UNITED STATES DISTRICT COURT FOR THE EASTERN DISTRICT OF PENNSYLVANIA
April 6, 1972
UNITED STATES of America
AMERICAN CASUALTY COMPANY OF READING, PENNSYLVANIA
Troutman, District Judge.
The opinion of the court was delivered by: TROUTMAN
MEMORANDUM AND ORDER
TROUTMAN, District Judge.
This is a cause of action instituted by the Government in accordance with the provisions of 31 U.S.C. § 505 to recover $1,000 from defendant insurance company under a surety bond. The operative facts are as follows: On December 22, 1965, defendant executed a surety bond with the United States Department of Interior, effective from January 1, 1966, to and including December 31, 1967. During that period, Charles Atherton, who, as Secretary to the Commission of Fine Arts, was covered under the provisions of the bond, contracted with Meng Te Chang, Bernard F. Locraft, Civil Engineers, to study the feasibility of restoring the existing West Front of the Capitol Building. On July 6, 1967, a formal "Notice of Exception" was taken by the General Accounting Office to the $1,000 payment on the contract on the ground that the contract was not within the proper authority of the Commission of Fine Arts. Thereafter, a demand for payment was made upon defendant, which was refused, and this action followed.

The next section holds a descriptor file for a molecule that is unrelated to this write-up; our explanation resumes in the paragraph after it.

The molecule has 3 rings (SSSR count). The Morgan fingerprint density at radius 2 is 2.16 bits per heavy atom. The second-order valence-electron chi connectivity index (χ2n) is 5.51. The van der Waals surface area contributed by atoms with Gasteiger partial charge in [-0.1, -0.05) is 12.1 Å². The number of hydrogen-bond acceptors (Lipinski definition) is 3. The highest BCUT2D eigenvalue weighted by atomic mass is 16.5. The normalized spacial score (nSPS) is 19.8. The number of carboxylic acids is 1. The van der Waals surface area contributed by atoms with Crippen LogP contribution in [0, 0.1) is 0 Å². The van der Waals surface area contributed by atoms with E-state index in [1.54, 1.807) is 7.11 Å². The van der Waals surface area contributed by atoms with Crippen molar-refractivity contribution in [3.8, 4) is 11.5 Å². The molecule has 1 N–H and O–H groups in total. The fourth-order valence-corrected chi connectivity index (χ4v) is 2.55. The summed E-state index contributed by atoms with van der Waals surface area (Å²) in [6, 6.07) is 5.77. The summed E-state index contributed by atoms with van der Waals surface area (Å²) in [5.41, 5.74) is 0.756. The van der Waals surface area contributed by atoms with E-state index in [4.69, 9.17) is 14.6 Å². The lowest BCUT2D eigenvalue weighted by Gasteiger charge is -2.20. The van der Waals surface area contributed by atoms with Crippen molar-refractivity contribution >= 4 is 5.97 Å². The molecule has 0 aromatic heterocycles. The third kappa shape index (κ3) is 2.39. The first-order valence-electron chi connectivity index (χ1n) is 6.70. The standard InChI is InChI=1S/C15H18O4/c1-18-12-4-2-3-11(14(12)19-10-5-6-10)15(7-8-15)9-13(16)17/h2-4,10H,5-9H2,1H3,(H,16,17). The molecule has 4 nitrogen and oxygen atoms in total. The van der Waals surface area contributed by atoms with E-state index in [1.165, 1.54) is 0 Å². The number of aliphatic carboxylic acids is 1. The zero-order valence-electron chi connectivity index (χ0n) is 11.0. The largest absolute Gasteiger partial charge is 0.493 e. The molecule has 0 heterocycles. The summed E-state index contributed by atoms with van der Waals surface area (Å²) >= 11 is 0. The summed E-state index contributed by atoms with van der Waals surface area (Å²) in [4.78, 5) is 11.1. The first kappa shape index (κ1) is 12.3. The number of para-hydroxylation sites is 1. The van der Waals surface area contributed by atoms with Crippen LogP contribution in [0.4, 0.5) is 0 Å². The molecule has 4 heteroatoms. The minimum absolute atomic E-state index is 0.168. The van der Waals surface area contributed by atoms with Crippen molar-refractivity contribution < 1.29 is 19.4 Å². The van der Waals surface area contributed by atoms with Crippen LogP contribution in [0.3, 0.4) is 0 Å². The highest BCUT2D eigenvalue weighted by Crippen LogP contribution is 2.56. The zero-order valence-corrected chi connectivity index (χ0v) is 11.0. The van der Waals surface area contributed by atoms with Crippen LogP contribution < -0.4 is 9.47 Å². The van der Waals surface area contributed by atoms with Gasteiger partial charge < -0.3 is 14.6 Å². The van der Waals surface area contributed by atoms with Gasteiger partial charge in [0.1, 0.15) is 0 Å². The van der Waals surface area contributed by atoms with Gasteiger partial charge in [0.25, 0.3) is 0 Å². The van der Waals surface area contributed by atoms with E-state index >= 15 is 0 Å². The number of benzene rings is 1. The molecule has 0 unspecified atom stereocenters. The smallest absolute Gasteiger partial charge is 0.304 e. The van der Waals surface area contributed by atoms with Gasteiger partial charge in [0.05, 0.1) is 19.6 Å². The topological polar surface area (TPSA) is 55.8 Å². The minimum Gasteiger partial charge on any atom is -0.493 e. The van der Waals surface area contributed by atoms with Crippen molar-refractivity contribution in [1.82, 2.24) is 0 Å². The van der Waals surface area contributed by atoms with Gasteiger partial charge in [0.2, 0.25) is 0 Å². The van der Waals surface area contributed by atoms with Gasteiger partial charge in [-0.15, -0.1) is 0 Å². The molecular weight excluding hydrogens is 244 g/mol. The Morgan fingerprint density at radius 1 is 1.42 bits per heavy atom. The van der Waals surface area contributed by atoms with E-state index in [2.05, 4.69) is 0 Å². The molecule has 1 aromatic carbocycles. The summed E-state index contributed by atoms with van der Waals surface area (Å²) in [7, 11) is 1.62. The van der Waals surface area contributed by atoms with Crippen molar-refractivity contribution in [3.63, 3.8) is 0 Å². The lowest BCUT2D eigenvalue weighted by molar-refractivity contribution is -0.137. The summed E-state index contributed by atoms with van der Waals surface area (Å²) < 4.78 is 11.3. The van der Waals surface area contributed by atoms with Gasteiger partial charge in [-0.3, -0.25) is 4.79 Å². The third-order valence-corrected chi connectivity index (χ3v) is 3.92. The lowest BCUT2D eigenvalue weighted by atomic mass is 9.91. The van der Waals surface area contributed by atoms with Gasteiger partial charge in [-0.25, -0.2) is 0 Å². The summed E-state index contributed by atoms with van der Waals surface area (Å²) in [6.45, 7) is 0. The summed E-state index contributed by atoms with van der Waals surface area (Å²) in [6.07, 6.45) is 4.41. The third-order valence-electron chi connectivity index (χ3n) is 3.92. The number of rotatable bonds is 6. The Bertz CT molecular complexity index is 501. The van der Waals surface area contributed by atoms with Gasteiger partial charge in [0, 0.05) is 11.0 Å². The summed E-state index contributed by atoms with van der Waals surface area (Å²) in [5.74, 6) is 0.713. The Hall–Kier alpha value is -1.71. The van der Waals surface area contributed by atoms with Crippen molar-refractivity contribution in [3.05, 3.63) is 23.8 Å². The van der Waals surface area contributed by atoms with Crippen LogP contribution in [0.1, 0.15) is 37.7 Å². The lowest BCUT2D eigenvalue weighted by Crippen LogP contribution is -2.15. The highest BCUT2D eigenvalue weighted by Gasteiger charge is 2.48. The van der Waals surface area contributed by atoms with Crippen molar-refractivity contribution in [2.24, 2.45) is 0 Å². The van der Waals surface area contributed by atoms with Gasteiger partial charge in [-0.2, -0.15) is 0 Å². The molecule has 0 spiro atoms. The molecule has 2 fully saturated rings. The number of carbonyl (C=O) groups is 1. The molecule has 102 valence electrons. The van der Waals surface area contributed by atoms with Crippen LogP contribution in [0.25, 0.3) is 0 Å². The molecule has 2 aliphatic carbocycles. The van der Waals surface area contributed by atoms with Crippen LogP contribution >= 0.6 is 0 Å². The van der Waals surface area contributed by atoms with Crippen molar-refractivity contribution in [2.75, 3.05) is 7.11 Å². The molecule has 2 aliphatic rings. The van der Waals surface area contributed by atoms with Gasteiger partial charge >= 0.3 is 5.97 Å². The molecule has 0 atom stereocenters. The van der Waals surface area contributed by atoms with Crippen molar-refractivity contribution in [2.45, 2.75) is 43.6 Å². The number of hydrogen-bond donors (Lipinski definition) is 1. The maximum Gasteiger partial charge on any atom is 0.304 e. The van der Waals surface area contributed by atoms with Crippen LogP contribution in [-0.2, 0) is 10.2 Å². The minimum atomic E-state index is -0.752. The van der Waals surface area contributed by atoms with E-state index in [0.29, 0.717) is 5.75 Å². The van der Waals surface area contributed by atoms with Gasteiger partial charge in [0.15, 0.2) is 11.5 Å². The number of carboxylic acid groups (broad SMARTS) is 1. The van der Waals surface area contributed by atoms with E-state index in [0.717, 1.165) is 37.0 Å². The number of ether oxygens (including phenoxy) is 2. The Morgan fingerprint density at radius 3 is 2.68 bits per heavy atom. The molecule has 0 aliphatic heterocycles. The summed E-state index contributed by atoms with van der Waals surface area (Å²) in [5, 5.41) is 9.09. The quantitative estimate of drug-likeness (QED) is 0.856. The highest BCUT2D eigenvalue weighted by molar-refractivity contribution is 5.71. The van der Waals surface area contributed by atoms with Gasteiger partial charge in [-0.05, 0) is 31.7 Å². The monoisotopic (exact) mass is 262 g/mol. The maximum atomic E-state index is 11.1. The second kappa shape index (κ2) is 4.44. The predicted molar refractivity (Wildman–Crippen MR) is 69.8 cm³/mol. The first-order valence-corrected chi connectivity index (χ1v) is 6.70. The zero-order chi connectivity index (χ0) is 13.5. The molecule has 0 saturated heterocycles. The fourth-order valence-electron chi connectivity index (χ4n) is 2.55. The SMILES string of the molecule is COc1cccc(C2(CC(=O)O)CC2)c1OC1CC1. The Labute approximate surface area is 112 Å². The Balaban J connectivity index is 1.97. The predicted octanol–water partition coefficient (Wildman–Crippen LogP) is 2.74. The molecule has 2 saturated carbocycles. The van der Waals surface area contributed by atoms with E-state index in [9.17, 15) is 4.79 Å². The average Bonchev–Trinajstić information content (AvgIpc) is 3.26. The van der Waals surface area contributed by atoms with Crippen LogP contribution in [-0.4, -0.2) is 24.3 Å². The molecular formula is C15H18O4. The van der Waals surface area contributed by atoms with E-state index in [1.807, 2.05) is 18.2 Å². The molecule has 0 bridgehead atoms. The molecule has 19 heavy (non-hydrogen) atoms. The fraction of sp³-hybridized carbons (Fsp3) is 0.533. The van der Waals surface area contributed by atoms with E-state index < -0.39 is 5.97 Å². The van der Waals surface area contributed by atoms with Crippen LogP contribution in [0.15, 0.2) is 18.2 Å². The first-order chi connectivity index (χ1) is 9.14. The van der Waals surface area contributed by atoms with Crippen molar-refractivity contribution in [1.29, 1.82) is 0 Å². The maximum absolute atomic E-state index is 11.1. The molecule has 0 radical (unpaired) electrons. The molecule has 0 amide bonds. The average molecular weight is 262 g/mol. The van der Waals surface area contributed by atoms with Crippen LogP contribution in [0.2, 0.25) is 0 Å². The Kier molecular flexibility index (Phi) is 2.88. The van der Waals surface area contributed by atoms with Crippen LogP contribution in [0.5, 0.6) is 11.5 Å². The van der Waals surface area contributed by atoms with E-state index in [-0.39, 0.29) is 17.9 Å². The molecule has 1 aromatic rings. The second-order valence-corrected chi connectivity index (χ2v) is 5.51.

Before the Court is the Government's motion for summary judgment on the grounds that (1) the contract was not within the authority of the Commission of Fine Arts in that the Commission has no authority to render advice on the Capitol Building of the United States, and (2) there is no genuine issue of material fact.
The Government relies on 40 U.S.C. § 104, which designates the authority of the Commission, providing: